Next door, the landmark known by Turks as Aya Sofya has a radically different character. You can find descriptions of the Aya Sofya in any travel guide, or on the web. For once, backlogged as i am, i'm feeling lazy - and besides, i am not a historian. I'm a rambling woodchuck. So the woodchuck description of Aya Sofya… it's a museum. Literally; the building, which is still undergoing restoration work, is a museum. Unlike Topkapi Palace (which we shall visit next), Aya Sofya houses only the accumulated centuries of itself. A fresco over one entrance door depicts Mary and the Christ-child, flanked by two emperors: Constantine presents the holy ones a model of his new city, and Justinian presents a miniature of this, his new church. Within, beneath an arch of particular interest to architectural historians, Christian and Islamic iconography coexist - though their coexistence is in some respects a function of restoration, and the delicate uncovering of the glimmering Christian mosaics after centuries of refit as a mosque. Though the stylized arabic script in stained-glass was  of particular beauty, Aya Sofia felt hollow; the strongest energy i felt in the place that of the echoes of wingbeats as pigeons flew from cornice to cornice. Aya Sofya's most resonant element, i feel, is the smoothness of stones in the passages that lead to the second story, or the fabled thumbprint of an emperor's hand in which millions have laid their own hands, wearing a deep, smooth place in the ancient column.

how to be a tourist: photograph a Hagia Sofia mosaic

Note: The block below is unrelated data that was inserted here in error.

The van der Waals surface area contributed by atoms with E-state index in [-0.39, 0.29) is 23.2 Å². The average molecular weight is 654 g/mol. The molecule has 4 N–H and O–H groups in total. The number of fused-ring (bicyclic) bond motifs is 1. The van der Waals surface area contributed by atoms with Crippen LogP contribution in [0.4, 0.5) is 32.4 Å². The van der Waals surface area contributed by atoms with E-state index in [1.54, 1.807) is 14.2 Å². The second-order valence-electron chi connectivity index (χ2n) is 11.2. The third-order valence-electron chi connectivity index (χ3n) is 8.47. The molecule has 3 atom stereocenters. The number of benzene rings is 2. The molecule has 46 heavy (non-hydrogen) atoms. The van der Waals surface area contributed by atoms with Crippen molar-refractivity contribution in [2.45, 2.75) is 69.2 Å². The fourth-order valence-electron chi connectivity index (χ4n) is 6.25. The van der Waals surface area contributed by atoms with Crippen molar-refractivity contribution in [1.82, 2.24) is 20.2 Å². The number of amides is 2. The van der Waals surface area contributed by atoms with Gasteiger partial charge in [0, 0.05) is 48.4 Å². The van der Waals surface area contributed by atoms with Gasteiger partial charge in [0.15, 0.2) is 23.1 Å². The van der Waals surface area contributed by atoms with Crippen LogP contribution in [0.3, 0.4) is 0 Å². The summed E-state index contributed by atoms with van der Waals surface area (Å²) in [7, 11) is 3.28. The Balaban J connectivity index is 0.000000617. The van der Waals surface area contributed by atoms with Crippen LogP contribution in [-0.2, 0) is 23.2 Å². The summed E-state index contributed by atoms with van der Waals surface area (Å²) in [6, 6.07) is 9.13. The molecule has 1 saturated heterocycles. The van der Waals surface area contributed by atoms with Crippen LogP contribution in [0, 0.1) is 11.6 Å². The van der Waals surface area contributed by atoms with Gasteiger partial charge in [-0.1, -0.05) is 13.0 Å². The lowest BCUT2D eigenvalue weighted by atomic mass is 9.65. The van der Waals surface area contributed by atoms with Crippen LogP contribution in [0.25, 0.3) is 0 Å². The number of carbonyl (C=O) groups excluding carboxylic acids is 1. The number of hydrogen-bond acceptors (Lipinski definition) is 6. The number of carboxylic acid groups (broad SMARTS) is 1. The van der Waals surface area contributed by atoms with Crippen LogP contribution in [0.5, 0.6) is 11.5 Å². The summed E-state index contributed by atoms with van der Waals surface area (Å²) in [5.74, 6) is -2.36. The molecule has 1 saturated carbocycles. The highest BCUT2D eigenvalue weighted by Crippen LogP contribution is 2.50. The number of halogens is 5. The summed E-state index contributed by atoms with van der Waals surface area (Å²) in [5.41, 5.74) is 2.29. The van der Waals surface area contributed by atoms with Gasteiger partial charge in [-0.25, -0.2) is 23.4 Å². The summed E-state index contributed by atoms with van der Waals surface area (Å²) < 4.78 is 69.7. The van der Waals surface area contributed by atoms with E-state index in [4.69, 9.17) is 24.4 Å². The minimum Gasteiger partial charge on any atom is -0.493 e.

Topkapi palace completes our museum tour for the morning, as we stroll the extensive grounds from the first court to the third, and innermost. The tulips are a high point of Topkapi, and a taste of things to come throughout the city. Within the palace, lines snake from one display room to another. We spend what seems like half an hour inching our way past the Ottomans' collection of sacred artifacts: a rod attributed to Moses; a sword alleged to belong to David; and swords, a bow, and elaborate cases carrying bits of a beard or a cloak, artifacts of the Prophet Mohammed. Ottoman costumes with their impossibly long sleeves prove interesting, but upon seeing the line - over a hundred meters long - we agree to skip the jewels in favor of the Harem. These, the private rooms of the Sultans and their concubines, remind me of the alcott house - the sterile- frozen-in-time feeling that leaves the details of daily life to your imagination. Still, things come to life when you step onto a portico and see the city spread beneath your eyes, ruler for an imaginary moment, or notice staircases and doors to rooms hidden from public view. Such staircases bring a line of prose from L.M. Montgomery to mind - i'd prefer to sleep in a wild cherry tree; "there's so much more scope for the imagination."